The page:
Admittedly, Humanistic Psychology’s version of infallibility seems perfectly reasonable at first consideration. What could be fairer (and more democratic) than believing that every one of us possesses his/her own truth and virtue, no one is ever wrong, and there is no genuine basis for disagreement and dissension? However, closer examination of this idea reveals serious flaws. People have different experiences and perceptions, which produce different ideas, beliefs, and values, some carefully examined, others not, some wise and others foolish, and most of them held with conviction. Because of this, no matter how much people say that all ideas are equal, they seldom if ever treat them that way. If fact, those who shout loudest about such equality are often the first not only to condemn views that disagree with theirs but also to demonize those who hold them! As it that were not enough, those who have the least evidence to support their views are often the least tolerant of others’ views.
I submit that the moment a Catholic pope or bishop believes that he is infallible in certain situations—or any other human being believes he/she possesses Humanistic Psychology’s version of infallibility—the following responses are likely to follow:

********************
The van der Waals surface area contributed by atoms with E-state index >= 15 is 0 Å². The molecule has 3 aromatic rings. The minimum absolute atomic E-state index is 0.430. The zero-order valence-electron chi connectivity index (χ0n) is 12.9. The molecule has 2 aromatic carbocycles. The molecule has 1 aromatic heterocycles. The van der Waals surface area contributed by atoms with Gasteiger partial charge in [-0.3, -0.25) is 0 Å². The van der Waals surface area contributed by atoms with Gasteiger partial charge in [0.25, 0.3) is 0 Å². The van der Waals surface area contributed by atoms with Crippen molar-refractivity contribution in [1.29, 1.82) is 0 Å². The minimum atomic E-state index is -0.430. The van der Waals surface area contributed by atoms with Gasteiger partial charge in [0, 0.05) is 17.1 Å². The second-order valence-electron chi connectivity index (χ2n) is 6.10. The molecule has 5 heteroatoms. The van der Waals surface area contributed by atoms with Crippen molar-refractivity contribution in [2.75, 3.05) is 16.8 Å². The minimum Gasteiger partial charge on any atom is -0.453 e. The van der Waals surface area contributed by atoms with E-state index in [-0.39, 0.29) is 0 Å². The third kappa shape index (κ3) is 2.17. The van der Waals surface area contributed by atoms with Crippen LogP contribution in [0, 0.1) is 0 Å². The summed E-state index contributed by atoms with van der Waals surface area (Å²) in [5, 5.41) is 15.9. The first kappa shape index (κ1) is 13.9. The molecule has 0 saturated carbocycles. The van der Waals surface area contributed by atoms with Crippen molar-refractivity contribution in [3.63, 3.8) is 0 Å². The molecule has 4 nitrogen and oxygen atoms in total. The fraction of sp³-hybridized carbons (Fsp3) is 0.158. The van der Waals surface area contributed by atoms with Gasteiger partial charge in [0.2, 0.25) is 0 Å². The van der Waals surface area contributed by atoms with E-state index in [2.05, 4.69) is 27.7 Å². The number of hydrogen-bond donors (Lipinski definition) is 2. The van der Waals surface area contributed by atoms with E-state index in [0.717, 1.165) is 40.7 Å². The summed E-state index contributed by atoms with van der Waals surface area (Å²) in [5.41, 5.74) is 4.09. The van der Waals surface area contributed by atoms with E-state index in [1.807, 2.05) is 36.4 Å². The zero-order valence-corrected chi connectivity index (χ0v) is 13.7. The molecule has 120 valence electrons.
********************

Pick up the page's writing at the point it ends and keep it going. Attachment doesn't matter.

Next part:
Loss of interest in seeking evidence to support one’s own views,
Increased disdain for, or outright dismissal of, other people’s views,
Perception of alternative views as offensive to oneself and dangerous to others,
Denunciation of those who disagree and (in some cases verbally abusing them),
Questioning the motives and integrity of such “offenders,”
Demanding that persons with different views be investigated and/or censored,
Initiating legal action against those who disagree and their supporters
The mental/emotional states that underlie each of these reactions are resentment, a sense of obligation toward one’s personal “truth” every bit as strong as the traditional obligation toward the truth, feelings of self-importance and superiority, condescension toward others, entitlement, arrogance, closed-mindedness, and an absence of humility.
Both the responses and the mental/emotional states that prompt them are very much in evidence in our society. Examples of their harmful effects are in the news every day. I believe the only hope for reversing those effects is to return to the traditional Judeo-Christian view that human nature is “fallen” and therefore imperfect, and that no one—cleric or layperson, sinner or saint—is exempt from error. That understanding will help us gain the humility necessary to pursue truth with open minds and meet our neighbors with open hearts.
Copyright © 2022 by Vincent Ryan Ruggiero. All rights reserved